Provided by: inn2_2.5.2-1_i386
expire - Usenet article and history expiration program
expire [-iNnptx] [-d dir] [-f file] [-g file] [-h file] [-r reason] [-s
size] [-v level] [-w number] [-z file] [expire.ctl]
expire scans the history(5)-format text file pathdb/history and uses
the information recorded in it to purge itself of old news articles.
Articles stored using a storage method that has self-expire
functionality are by default not affected by expire’s primary behavior
(but see the -N flag to disable this). In this case, expire.ctl is
ignored except the "/remember/" line for that article; expire does
still probe to see if the article still exists and purges the relevant
history and overview entries if appropriate. However, if
groupbaseexpiry in inn.conf is true, expire acts on all articles as
specified by expire.ctl regardless of whether their storage methods
have self-expire functionality.
Note that expire never purges articles which do not match any entry in
If the -d flag is used, then the new history file and database is
created in the specified directory dir. This is useful when the
filesystem does not have sufficient space to hold both the old and
new history files. When this flag is used, expire leaves the
server paused and creates a zero-length file named after the new
history file, with an extension of ".done" to indicate that it has
successfully completed the expiration. The calling script should
install the new history file and unpause the server. The -r flag
should be used with this flag.
To specify an alternate history file, use the -f flag. This flag
is valid when used with the -d flag, and the output will be written
to the specified file. The default without -f is "history".
If the -g flag is given, then a one-line summary equivalent to the
output of -v 1, except preceded by the current time, will be
appended to the specified file.
To specify an alternate input text history file, use the -h flag.
expire uses the old dbz(3) database to determine the size of the
new one. (If the -d flag is not used, the output filename will be
the same as the input filename with an extension of ".n".)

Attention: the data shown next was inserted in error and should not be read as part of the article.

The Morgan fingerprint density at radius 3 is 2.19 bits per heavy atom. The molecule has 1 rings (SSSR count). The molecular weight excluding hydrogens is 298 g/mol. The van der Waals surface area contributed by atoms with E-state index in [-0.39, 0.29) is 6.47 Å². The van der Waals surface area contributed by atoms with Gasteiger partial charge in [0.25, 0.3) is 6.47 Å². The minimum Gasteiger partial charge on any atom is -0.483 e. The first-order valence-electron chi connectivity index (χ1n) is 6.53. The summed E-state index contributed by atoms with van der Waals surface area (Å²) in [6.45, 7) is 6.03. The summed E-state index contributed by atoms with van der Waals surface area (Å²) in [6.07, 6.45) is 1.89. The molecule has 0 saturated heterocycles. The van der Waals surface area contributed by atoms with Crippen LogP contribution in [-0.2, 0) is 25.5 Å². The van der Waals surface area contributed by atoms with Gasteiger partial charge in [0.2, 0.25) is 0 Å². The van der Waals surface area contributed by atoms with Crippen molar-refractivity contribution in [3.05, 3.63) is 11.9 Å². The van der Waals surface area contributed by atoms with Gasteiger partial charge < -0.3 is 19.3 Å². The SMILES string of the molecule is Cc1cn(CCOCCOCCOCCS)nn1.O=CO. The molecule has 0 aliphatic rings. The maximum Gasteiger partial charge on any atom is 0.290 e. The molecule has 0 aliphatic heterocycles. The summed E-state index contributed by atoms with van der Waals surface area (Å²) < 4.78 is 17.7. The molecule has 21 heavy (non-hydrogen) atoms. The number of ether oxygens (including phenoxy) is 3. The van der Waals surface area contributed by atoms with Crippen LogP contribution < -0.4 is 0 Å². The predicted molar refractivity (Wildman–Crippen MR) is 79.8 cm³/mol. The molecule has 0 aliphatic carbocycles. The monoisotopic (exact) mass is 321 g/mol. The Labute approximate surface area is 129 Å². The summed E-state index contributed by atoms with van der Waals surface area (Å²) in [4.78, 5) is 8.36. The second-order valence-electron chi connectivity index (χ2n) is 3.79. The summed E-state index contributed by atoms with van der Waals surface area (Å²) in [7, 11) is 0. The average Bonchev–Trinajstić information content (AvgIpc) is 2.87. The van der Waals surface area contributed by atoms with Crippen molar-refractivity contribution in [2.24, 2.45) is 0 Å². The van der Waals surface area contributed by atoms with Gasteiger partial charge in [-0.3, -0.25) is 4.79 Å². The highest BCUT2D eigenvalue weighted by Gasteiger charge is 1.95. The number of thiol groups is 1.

The default without the -h flag is pathdb/history.
-i To ignore the old database, use the -i flag.
-N The control file is normally ignored for articles in storage
methods which have self-expire functionality. If the -N flag is
used, expire still uses the control file for these articles.
-n If innd is not running, use the -n flag and expire will not send
the "pause" or "go" commands. (For more details on the commands,
see ctlinnd(8)). Note that expire only needs exclusive access for
a very short time -- long enough to see if any new articles arrived
since it first hit the end of the file, and to rename the new files
to the working files.
-p expire makes its decisions on the time the article arrived, as
found in the history file. This means articles are often kept a
little longer than with other expiration programs that base their
decisions on the article’s posting date. To use the article’s
posting date, use the -p flag.
expire normally sends a "pause" command to the local innd daemon
when it needs exclusive access to the history file, using the
string "Expiring" as the reason. To give a different reason, use
the -r flag. The process ID will be appended to the reason. When
expire is finished and the new history file is ready, it sends a
"go" command. See also the -n flag.
Optimize the new history database for approximately size pairs
(lines in history). Accurately specifying the size will create a
more efficient database. (The size should be the estimated
eventual size of the file, typically the size of the old file.)
-t If the -t flag is used, then expire will generate a list of the
tokens that should be removed on its standard output, and the new
history file will be left in history.n, history.n.dir,
history.n.index and history.n.hash. This flag is useful for
debugging when used with the -n flag. Note that if the -f flag is
used, then the name specified with that flag will be used instead
The -v flag is used to increase the verbosity of the program,
generating messages to standard output. The level should be a
number, where higher numbers result in more output. Level one will
print totals of the various actions done (not valid if a new
history file is not written), level two will print a report on each
individual file, while level five results in multiple lines of
output for every history line processed.
Use the -w flag to "warp" time so that expire thinks it is running
at some time other then the current time. The value should be a
signed floating point number indicating the number of days to use
as the offset.
-x If the -x flag is used, then expire will not create any new history
files. This is most useful when combined with the -n and -t flags
to see how different expiration policies would change the amount of
disk space used.
If the -z flag is used, then articles are not removed, but their
names are appended to the specified file. See the description of
delayrm in news.daily(8). If a filename is specified, it is taken
as the control file and parsed according to the rules in
expire.ctl. A single dash ("-") may be used to read the file from
standard input. If no file is specified, the file
pathetc/expire.ctl is read.
Written by Rich $alz <firstname.lastname@example.org> for InterNetNews. Converted
to POD by Julien Elie.
$Id: expire.pod 8577 2009-08-18 14:02:02Z iulius $
ctlinnd(8), dbz(3), expire.ctl(5), history(5), inn.conf(5), innd(8),